The Art of Transcendence
WEB-EXCLUSIVE: Deborah Davidson's Uncommon Occurrences at Sue Greenwood Fine Art takes the mind off canvas.
|Sue Greenwood Fine Art
November 4-27, 2010
330 N. Coast Highway, Laguna Beach
949.494.0669 :: suegreenwoodfineart.com
Deborah Davidson reflects on life’s existential issues - interactions and relationships between humans and the ethereal - transcendent ideas that permeate her paintings. In Uncommon Occurrences, Davidson gets profound points across through masterful skills and intimate and surreal imagery. Her magical settings are inhabited by simple yet familiar quirky characters and objects. These poignant compositions become symbolic signposts that lead our thoughts off the canvas to an abstract world where our individual and psychological interpretations inevitably trigger deeper levels of contemplation and appreciation of art.
Considering the idea that all our lives human beings are tethered to the flesh, Davidson creates There’s Got to be More than Flesh and Bones, based on a phrase from a Tom Waits song. An exquisitely painted blue parakeet is gracefully perched on a stick while tethered to a curved and sensuous wishbone below. This straightforward configuration is mesmerizing, particularly the figures, colors and mood they evoke. Davidson, who prepares each panel, uses labor-intensive, tried-and-true, old-fashioned methods of meticulously preparing the undersurface with her own ground chalk gesso, dry pigments such as Venetian red or yellow ochre, and then sanding scrupulously until the panel is ready to welcome the image onto its surface. The final oil painting has a timeless look, yet its message speaks to our contemporary spirit.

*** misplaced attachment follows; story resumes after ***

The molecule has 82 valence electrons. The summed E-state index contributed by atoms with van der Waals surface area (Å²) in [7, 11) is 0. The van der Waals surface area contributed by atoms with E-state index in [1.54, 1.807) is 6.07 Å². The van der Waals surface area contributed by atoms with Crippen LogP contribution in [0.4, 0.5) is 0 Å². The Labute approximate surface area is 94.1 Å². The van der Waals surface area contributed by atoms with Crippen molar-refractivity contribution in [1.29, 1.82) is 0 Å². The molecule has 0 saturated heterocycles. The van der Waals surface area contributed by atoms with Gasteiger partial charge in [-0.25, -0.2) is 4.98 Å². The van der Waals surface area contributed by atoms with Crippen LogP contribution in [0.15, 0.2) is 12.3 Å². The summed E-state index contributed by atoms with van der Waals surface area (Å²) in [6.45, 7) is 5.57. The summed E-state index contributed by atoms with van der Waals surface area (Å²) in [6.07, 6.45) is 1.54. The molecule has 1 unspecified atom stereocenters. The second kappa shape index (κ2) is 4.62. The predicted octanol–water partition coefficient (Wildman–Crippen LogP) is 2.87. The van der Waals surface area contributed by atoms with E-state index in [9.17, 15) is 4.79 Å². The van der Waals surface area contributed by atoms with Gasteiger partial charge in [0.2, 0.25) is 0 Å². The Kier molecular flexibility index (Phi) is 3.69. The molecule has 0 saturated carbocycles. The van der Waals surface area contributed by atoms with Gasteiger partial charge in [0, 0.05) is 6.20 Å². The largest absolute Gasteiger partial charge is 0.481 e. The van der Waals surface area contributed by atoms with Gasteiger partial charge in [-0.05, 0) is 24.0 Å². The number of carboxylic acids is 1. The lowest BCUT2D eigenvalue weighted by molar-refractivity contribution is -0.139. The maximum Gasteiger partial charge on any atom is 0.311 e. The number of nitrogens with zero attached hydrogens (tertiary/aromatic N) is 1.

Then there is Falling Down, one of Davidson’s best paintings. A long, horizontal, amber-colored image glows from beneath its surface. It is pure symbolism that for Davidson represents creativity and how ideas mysteriously come down to us. In the sky above, looking much like architecture is a double row of glowing wooden matchsticks - the genesis of a creative thought. A horizon line denotes the earth below where two empty row boats lie. The boats represent mundane objects in familiar settings that populate much of the world. Surprisingly, creativity comes down from an indeterminable, ethereal place. From where and how, we do not know; but the artistic soul, such as Davidson’s, humbly appreciates it.